A local congregation came together Sunday for the first time since their church was vandalized — all thanks to the outpouring of love and support from the community.
WAAY 31 attended the morning service at St. John's Missionary Baptist Church and learned how members are hoping to move forward. There was a time when they didn't know when they'd be able to come back and worship again, and many were grateful it could happen so soon.
“It feels real good, because I don’t like sitting at home on a Sunday and not worshipping the Lord," said Rose Burton, longtime Sunday school teacher for the church.
Crews spend days fixing the damages, but many are still feeling the damage in their hearts.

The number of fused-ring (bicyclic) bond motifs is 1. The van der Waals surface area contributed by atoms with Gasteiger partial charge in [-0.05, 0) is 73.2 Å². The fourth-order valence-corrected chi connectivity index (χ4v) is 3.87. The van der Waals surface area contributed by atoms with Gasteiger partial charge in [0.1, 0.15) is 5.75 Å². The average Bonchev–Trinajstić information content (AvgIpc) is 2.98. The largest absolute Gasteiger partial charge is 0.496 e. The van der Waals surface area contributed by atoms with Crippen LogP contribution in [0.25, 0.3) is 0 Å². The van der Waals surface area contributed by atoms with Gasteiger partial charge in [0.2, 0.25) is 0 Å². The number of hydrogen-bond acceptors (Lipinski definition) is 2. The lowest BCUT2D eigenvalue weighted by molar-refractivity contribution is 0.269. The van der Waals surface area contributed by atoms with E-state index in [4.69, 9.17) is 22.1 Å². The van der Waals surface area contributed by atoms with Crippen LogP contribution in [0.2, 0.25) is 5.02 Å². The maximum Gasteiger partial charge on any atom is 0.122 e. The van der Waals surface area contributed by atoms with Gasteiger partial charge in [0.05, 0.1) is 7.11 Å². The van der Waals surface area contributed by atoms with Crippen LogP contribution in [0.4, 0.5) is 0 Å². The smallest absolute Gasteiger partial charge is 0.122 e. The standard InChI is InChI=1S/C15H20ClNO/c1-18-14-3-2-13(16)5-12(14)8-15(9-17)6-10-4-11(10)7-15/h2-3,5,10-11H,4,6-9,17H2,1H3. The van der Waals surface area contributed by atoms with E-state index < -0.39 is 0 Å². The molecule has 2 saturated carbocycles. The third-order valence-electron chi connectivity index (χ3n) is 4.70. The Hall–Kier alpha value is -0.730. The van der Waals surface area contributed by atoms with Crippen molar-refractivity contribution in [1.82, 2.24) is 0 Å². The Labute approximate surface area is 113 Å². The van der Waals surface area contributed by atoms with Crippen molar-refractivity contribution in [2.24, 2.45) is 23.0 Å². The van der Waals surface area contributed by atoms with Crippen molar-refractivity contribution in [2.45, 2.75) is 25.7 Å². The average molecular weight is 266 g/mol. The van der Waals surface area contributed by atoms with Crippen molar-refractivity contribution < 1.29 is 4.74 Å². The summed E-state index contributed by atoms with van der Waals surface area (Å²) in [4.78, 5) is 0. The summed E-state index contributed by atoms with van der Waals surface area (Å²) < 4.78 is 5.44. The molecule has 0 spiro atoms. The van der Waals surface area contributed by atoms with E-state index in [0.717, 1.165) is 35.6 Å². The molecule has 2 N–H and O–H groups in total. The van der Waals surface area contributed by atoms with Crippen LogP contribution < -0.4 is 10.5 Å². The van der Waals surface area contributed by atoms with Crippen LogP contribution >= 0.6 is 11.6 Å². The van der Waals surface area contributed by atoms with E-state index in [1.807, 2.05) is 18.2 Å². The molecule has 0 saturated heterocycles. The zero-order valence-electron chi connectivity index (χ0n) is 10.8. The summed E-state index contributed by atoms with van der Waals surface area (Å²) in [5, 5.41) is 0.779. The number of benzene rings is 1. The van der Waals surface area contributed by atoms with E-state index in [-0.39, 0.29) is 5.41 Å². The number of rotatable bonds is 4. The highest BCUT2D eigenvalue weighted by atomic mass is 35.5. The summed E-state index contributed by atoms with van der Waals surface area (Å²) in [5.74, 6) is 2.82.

“A lot of people want to see punishment," said Curtis Burton Sr., a deacon at the church.
He said it's been especially difficult to accept what happened since all four suspects are under the age of 15. They're accused of throwing paint, breaking glass and more in the church.
"We don’t know what’s going on in their homes, and they might just need somebody to talk to them," he said.
Curtis Burton met with the 11- and 13-year-old girls accused of the vandalism.
"They were so small and innocent, and I was just — it almost brought me to tears," he said.
He said God's work has shown him that forgiveness is the only way to move forward, so he's ready to do that. He's even offering for the children to come to church with them.
“(God) knows what to do and when to do it," Rose Burton said. "All we’ve got to do is rely upon him and trust him, and we’ll be alright.”
On Saturday, there will be a community clean-up day for the church. To donate to the church, click here.